While it indeed true that some businesses might find the online platform to be an uneven battlefield, online seller Lynell Attos of Make Weave, has found her business growing amid the pandemic. Specializing in making crochet and macrame products, Make Weave has attracted the attention of the many currently cooped up in their residences.

“Mas nikusog ang business tungod sa plant hangers kay ganahan na mag tanom ang mga tao, mga pampalipas oras during lockdown. Especially karun na uso na ang cash on delivery,” she admitted.

Numerous online platforms have extended the lifelines of Davao businesses during this pandemic. Because of the danger of the spread of the virus, business owners, in turn, had to maximize their resources to continue floating through the unrelenting storm of COVID-19. May it be through a compromise with their customers or the daily grind performed by the business owners online, the pandemic has indeed spared no one in this regard.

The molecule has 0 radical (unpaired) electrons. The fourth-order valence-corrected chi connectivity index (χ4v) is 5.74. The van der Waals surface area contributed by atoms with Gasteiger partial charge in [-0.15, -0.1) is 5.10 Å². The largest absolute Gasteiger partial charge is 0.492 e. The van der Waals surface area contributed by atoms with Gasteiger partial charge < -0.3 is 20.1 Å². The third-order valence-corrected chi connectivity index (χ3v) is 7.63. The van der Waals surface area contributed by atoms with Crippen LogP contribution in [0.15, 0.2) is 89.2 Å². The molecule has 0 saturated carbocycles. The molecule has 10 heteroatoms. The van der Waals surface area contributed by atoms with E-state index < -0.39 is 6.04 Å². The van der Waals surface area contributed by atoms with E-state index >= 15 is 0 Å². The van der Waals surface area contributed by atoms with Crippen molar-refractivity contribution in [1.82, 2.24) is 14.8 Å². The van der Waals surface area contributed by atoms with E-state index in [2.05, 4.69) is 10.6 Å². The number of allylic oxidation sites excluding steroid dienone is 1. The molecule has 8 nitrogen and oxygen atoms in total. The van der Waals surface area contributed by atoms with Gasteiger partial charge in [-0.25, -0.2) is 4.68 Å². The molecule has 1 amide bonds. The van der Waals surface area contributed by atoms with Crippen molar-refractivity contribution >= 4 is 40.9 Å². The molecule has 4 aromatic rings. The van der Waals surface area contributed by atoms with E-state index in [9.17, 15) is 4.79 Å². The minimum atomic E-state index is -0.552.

The struggle of being crashed by the waves may be overwhelming for some, and indeed the few ones who have the means to keep afloat or to even revitalize their boats have so far survived. Because unlike other business ventures who are thriving on the online market amidst COVID, others are currently taking the brunt and or on the balancing beam, struggling. And with the current digital platforms becoming the new avenue to sell one’s products, it will not be surprising to see business ventures adapting to this new change, and will continue doing so even after the pandemic.

End the silence of the gagged!